CVS Group takes £12m hit from aborted Quality Pet Care deal but strikes latest acquisition deal for independent vet practice
- CVS buys Old Courts Veterinary Centre, a practice in North Lincolnshire, for £3m
- It said it has enough cash and bank facilities for ‘further’ acquisitions
- Forced sale of recent acquisition Quality Pet Care cost it £12m
Veterinary and pet pharma group CVS has acquired a vet centre for £3million as it continues to cash in on the pet ownership boom seen during the pandemic.
The Norfolk-based firm said it has bought Old Courts Veterinary Centre, a veterinary practice in North Lincolnshire, and has secured enough cash and bank facilities for ‘further’ acquisitions.
CVS was forced to sell Quality Pet Care, which it had bought in August last year, after the competition watchdog concluded that the deal could leave pet owners in some local areas of the UK worse off.
Corporate swoop: The UK has seen a massive reduction in small, independent veterinary practices in recent years
CVS said it will take a £12million hit from the aborted deal, after it sold the company for £9million on Thursday, having paid £20.4million for it in August 2021.
However, it did not change its guidance for the year and said trading remained in line with expectations.
CVS, one of the six largest corporate vet groups in the UK, operates over 450 veterinary practices across the country, and offers services including out-of-hours care, diagnostic laboratories and pet crematoria.
The UK has seen a massive reduction in small, independent veterinary practices in recent years, primarily as a result of acquisitions by big corporate groups like CVS.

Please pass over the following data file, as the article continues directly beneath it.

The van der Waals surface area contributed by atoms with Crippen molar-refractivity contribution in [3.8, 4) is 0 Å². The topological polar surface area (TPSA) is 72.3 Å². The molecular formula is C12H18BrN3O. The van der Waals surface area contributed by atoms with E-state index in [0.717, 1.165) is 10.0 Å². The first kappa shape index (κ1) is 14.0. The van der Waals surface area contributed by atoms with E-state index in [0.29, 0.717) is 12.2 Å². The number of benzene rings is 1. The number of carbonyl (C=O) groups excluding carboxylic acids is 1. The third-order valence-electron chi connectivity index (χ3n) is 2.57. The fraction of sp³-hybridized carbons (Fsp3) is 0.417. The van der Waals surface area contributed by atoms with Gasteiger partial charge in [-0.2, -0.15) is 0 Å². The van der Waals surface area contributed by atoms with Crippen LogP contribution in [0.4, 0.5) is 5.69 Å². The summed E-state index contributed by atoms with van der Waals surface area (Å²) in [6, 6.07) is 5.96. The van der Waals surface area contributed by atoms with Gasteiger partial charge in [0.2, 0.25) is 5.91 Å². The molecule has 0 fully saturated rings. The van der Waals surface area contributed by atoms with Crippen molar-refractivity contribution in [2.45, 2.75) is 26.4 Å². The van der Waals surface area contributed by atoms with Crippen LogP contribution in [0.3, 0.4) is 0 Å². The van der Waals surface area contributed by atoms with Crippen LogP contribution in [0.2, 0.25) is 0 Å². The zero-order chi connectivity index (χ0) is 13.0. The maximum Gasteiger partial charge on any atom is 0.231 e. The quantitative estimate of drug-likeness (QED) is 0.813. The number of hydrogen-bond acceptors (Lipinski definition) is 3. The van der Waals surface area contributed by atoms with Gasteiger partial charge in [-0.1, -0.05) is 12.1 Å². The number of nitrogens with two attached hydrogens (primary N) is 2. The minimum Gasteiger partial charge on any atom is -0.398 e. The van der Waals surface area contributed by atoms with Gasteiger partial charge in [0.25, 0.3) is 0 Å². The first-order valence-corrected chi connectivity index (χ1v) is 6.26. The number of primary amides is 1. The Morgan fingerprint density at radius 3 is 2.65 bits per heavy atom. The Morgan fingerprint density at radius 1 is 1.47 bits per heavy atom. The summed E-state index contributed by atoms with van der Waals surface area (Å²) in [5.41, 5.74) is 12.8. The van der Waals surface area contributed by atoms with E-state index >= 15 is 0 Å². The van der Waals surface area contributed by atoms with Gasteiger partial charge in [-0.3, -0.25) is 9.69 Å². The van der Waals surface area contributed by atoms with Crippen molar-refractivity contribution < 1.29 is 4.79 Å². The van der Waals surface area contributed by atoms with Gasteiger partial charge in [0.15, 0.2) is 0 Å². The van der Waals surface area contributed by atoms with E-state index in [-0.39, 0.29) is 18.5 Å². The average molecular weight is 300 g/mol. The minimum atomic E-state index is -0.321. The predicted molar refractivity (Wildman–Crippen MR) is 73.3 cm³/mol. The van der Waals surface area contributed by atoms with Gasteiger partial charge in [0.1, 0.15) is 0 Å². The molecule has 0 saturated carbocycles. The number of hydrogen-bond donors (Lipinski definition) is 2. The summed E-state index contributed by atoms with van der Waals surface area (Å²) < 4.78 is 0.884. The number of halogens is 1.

The Competition Markets Authority said that while independent veterinary practices accounted for 89 per cent of the UK veterinary industry in 2013, this had fallen to approximately 45 per cent by 2021.
The watchdog, which launched an investigation into the Quality Pet Care deal just a couple of months after it was announced, said this week it would drop the probe if CVS agreed to offload the business.
CVS shares have fallen by around a third over the last year and remain well below their pandemic peak of around £28
During its investigation, it found that groups like CVS often looked to ‘establish a significant presence within specific localities’ to benefit from economies of scale, but this often means less competition.
It said it had received a number of specific concerns relating to the merger of the two companies.
‘Some third parties suggested that high levels of corporate consolidation in local areas through the acquisition of independent vet practices were leaving consumers with a lack of sufficient alternatives,’ it said in February.
‘Third parties also noted that the implications of corporate consolidation were not always obvious to customers because some corporate owners decide not to rebrand independent veterinary practices after buying them.’
It concluded that that deal would result in a ‘substantial lessening’ of competition in the local areas of Bristol, Nottingham, Portsmouth, Southampton and Warrington.
CVS shares dropped by nearly 2 per cent to £16.23 in morning trading on Friday.
They have fallen by around a third over the last year and remain well below their pandemic peak of around £28.